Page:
57 pages • 1 hour readWilliam Shakespeare
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Right from the start, The Taming of the Shrew makes it very clear that everything the audience is about to see is a trick. The frame story introduces a drunk peddler dressed up as a lord, given fine new clothes and a false boy-wife. Then, it sends him to the theater—a place where all the woman characters are played by boys (at least in Shakespeare’s time) and all the clothes are costumes.
Even within the play’s world, nothing is as it seems. Servants become masters at the mere exchange of a “colored hat and cloak” (1.1.213). Old men are almost arrested for impersonating themselves. And, of course, shrews become obedient wives, and virtuous maidens become harridans.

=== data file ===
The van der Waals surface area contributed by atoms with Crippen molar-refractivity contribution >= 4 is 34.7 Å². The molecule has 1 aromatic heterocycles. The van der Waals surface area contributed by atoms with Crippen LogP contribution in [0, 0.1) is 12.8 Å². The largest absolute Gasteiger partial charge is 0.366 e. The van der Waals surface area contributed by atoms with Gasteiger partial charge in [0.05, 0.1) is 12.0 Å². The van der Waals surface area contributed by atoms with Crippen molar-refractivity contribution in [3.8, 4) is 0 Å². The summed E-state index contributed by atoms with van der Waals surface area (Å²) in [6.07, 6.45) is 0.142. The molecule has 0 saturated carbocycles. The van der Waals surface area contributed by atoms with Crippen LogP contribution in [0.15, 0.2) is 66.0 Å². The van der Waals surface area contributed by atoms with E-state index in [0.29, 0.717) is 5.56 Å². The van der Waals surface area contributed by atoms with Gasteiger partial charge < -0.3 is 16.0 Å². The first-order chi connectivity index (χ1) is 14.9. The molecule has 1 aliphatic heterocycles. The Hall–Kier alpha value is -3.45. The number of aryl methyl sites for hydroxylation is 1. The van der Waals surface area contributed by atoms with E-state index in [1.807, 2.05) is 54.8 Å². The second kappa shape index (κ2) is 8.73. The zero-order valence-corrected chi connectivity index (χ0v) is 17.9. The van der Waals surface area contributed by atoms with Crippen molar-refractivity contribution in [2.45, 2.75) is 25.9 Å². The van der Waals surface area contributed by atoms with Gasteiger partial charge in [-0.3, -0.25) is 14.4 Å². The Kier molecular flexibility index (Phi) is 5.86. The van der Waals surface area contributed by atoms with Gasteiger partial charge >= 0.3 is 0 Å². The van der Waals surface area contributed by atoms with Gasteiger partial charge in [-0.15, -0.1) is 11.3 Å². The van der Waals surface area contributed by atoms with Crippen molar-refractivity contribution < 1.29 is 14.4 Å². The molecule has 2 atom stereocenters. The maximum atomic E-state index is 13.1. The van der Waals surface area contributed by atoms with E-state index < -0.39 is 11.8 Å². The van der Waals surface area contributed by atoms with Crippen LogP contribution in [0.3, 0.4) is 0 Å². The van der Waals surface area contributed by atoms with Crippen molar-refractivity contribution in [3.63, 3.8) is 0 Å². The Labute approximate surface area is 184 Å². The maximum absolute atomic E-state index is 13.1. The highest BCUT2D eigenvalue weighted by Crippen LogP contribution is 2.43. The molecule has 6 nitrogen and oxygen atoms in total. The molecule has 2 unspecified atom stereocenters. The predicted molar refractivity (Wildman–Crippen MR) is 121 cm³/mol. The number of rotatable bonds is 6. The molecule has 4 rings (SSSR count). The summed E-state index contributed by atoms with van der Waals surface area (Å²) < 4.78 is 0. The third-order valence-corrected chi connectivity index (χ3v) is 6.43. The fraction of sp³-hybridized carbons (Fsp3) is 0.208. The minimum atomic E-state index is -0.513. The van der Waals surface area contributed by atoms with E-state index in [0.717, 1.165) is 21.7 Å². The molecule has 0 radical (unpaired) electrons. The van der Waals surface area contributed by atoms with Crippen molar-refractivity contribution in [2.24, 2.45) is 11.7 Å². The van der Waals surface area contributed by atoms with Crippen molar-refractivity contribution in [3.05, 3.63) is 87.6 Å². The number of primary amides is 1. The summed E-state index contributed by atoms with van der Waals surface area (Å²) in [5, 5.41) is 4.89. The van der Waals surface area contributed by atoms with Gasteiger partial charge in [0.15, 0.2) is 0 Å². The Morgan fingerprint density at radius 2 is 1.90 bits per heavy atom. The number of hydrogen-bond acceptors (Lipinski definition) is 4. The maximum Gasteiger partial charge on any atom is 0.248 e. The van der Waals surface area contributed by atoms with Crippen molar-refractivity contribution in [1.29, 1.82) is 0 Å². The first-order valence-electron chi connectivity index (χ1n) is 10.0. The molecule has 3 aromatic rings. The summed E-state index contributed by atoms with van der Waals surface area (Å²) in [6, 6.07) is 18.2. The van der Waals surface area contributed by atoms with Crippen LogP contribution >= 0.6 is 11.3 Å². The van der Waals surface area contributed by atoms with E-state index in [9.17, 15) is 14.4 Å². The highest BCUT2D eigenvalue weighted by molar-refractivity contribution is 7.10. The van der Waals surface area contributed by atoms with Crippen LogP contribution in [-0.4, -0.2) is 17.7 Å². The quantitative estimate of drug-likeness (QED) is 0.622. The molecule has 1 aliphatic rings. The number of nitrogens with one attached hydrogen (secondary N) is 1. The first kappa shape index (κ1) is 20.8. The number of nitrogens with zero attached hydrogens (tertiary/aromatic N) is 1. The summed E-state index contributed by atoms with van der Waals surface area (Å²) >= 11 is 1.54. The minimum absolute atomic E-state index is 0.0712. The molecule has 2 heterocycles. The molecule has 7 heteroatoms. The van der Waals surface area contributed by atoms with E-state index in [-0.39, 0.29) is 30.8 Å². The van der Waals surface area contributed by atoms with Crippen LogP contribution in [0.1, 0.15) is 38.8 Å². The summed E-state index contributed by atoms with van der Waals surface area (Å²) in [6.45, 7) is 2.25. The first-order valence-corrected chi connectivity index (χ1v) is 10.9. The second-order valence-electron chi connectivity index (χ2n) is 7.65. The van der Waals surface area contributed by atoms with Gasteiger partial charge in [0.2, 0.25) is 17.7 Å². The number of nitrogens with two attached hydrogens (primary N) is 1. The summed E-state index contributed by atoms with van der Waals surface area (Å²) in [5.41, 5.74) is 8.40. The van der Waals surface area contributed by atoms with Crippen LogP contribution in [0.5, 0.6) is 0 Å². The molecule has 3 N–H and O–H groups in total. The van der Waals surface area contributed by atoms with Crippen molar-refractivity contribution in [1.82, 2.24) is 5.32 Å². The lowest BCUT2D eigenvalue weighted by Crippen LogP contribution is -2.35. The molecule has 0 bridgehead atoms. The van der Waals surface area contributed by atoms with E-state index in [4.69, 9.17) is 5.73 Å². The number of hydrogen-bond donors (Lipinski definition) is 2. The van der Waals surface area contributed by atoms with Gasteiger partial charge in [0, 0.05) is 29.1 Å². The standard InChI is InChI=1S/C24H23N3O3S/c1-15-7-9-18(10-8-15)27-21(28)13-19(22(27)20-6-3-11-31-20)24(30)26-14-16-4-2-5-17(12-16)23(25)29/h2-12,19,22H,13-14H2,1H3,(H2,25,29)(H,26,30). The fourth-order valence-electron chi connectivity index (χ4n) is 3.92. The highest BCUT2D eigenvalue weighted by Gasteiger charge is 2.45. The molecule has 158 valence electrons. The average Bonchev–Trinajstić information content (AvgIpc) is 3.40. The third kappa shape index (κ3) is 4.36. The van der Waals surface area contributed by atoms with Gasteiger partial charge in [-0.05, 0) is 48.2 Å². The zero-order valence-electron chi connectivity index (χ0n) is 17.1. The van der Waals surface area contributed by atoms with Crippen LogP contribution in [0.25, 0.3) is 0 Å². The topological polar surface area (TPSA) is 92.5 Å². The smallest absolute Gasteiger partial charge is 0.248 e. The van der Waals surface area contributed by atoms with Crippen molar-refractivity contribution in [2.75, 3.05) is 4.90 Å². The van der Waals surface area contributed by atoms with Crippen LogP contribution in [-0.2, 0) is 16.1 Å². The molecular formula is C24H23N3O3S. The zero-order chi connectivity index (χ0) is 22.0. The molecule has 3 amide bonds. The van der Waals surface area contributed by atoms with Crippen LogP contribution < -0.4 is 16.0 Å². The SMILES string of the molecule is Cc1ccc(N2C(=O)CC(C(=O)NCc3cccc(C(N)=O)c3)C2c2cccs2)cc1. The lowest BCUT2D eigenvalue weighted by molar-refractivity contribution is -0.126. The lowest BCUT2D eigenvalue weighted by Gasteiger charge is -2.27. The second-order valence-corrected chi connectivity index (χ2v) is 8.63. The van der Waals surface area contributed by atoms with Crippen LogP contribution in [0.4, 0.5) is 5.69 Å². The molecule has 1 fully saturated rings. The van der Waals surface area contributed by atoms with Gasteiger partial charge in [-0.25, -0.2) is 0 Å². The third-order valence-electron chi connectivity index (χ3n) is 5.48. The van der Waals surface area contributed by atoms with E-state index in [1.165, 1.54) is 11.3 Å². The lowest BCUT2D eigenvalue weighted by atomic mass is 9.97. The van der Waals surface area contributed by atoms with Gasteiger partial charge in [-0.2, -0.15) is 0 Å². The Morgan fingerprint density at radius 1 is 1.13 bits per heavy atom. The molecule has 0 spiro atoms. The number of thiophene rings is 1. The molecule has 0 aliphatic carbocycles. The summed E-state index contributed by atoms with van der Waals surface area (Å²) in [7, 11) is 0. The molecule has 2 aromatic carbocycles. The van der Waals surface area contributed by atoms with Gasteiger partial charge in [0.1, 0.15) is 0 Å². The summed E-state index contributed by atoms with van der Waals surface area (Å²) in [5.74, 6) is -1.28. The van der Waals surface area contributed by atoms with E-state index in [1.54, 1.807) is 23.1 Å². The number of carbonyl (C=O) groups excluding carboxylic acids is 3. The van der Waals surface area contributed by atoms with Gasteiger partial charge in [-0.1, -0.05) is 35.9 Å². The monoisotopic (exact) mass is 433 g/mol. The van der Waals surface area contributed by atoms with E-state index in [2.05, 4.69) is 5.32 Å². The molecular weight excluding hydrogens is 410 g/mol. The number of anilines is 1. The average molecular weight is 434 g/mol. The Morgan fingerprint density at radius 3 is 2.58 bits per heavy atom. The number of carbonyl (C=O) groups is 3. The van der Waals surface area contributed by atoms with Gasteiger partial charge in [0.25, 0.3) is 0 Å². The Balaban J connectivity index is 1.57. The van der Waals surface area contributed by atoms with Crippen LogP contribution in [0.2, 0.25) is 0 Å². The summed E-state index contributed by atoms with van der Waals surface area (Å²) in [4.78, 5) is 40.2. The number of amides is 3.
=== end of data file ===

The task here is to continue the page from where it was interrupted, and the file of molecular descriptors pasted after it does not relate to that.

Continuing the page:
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In this play’s world, almost everyone is giving a performance of some kind—and those who aren’t will likely be accused of doing so. Identity is at once shifty and unreliable, and yet it is the absolute bedrock of all society’s workings. Tranio, for instance, puts on a convincing enough show as Lucentio to cement an actual marriage contract.
The characters who understand that the world is a stage—and who don’t resist that fact—get by the best here.
By William Shakespeare